Geronimo was a pioneer vintage era American automobile, built at 409 South Grand in Enid, Oklahoma, between 1917 and 1920. It was what would today be called an "assembled car", relying on proprietary parts from outside suppliers. In addition, the company made tractors.
The Geronimo Motor Company was founded in 1917 by William C. Allen and incorporated with a $500,000 stock sale.
The company offered two models: the 4A-40, with a 166 cu in (2.7 l) four-cylinder Lycoming of 37 hp (28 kW; 38 PS), and the 6A-45, powered by a 230 cu in (3.8 l) Rutenbergsix producing a claimed 45 hp (34 kW; 46 PS), with an optional 55 hp (41 kW; 56 PS) six and a 122-inch wheelbase. One model was a roadster, the other a five-passenger tourer. Geronimo also produced cars under the marque Wing for export to France.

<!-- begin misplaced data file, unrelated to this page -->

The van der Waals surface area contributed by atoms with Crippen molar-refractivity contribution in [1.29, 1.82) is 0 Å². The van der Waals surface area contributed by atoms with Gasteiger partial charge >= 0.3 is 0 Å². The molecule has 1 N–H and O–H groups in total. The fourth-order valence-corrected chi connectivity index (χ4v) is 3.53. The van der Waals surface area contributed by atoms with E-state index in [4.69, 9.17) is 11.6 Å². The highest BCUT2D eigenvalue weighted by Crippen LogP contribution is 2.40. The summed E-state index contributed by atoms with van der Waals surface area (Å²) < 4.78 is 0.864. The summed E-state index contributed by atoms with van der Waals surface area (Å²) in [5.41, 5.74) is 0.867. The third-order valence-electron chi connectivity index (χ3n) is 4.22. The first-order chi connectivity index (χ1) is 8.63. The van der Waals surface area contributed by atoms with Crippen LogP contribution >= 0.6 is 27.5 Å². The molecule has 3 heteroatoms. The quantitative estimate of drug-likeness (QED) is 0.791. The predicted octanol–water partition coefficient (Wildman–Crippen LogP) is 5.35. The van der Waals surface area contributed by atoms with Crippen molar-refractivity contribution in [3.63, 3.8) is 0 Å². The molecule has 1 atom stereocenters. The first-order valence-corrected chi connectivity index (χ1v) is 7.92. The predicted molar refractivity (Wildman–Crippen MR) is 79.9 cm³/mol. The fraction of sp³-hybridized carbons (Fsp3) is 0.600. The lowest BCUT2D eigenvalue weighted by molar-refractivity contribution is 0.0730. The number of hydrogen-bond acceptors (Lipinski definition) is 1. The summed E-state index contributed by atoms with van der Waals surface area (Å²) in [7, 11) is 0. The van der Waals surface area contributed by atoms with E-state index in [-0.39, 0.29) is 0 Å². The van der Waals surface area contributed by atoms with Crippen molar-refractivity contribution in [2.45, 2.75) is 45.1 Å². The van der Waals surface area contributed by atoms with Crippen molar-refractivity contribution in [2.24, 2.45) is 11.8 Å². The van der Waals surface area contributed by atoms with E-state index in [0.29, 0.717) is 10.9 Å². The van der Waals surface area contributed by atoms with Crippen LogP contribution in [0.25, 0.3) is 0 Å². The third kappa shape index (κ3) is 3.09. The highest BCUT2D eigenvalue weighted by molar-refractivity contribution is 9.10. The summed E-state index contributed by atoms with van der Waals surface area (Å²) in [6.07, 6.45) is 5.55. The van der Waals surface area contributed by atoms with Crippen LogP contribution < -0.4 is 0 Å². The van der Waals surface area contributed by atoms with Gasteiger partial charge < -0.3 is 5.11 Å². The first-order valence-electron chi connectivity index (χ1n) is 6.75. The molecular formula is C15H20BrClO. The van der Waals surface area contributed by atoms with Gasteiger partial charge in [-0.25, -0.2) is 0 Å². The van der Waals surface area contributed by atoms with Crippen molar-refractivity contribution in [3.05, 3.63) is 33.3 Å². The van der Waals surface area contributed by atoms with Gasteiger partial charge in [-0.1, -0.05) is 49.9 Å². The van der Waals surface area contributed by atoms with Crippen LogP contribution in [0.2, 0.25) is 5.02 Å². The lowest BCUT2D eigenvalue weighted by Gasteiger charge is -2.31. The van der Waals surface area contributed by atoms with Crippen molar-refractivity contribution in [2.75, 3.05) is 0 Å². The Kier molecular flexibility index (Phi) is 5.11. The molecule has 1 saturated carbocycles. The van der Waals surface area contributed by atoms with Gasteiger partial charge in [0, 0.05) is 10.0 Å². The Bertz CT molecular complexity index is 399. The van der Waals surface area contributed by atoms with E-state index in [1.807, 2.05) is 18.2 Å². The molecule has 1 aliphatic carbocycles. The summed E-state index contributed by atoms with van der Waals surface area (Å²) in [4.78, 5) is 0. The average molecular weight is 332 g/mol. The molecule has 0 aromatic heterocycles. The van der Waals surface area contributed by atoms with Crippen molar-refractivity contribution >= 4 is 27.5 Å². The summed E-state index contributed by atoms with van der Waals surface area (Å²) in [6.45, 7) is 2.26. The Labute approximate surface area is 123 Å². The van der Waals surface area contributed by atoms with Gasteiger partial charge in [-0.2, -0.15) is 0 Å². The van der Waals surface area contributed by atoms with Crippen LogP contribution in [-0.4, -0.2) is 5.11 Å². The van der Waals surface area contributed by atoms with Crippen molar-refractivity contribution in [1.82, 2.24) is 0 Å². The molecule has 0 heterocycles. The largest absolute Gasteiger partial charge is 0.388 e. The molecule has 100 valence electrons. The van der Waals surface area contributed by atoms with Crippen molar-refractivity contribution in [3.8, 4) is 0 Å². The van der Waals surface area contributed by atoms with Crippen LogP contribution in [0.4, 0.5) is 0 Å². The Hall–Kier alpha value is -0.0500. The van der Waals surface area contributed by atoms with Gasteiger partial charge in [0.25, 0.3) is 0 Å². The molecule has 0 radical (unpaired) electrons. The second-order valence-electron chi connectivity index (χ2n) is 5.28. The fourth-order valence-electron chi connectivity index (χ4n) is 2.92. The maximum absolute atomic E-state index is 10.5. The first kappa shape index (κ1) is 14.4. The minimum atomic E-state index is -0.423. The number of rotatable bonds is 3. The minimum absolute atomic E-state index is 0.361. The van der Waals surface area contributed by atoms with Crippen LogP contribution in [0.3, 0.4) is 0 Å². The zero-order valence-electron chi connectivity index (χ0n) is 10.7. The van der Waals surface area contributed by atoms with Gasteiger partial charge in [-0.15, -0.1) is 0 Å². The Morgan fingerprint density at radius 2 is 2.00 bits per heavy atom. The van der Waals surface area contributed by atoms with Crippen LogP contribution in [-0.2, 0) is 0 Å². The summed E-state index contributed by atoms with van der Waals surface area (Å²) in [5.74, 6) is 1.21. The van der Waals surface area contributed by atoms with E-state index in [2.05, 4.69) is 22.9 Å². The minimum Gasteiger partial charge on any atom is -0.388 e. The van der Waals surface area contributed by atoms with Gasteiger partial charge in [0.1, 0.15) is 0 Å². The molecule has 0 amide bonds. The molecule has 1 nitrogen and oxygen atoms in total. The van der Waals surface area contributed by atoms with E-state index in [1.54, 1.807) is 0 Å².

The cars were distributed by agencies across the Midwest, in Kansas, Nebraska, West Texas, and Oklahoma. The 4A-40 was priced at $895, the 6A-45 at $1295. By contrast, the Cole 30 & Colt Runabout were $1500, the Model S $700, and the high-volume Oldsmobile Runabout was $650.
Despite its price, the Geronimo proved popular enough that the company built a new 30,000 sq ft (2,800 m2) factory on the outskirts of Enid, completed in the fall of 1917. As a result, both production and capitalization expanded, and in January 1919, the company sold another $500,000 in stock. By 1919, unit price had climbed as high as $1995, into the range of the $1750 FALor $2000 Enger 40. On 14 August 1920, the plant suffered a severe fire which did $250,000 in damage. Insurance only covered $65,000, and the company was forced to close.
At its peak, between 40 workers and a peak of 125 were employed, producing and selling a total of 600 cars, though production levels may have reached 1000. Only one survives, a restored example found in a field near LaCross, Kansas, in 1972. It is now owned by the Enid Region of the Antique Automobile Club of America, and is still regularly used in parades and community historical events.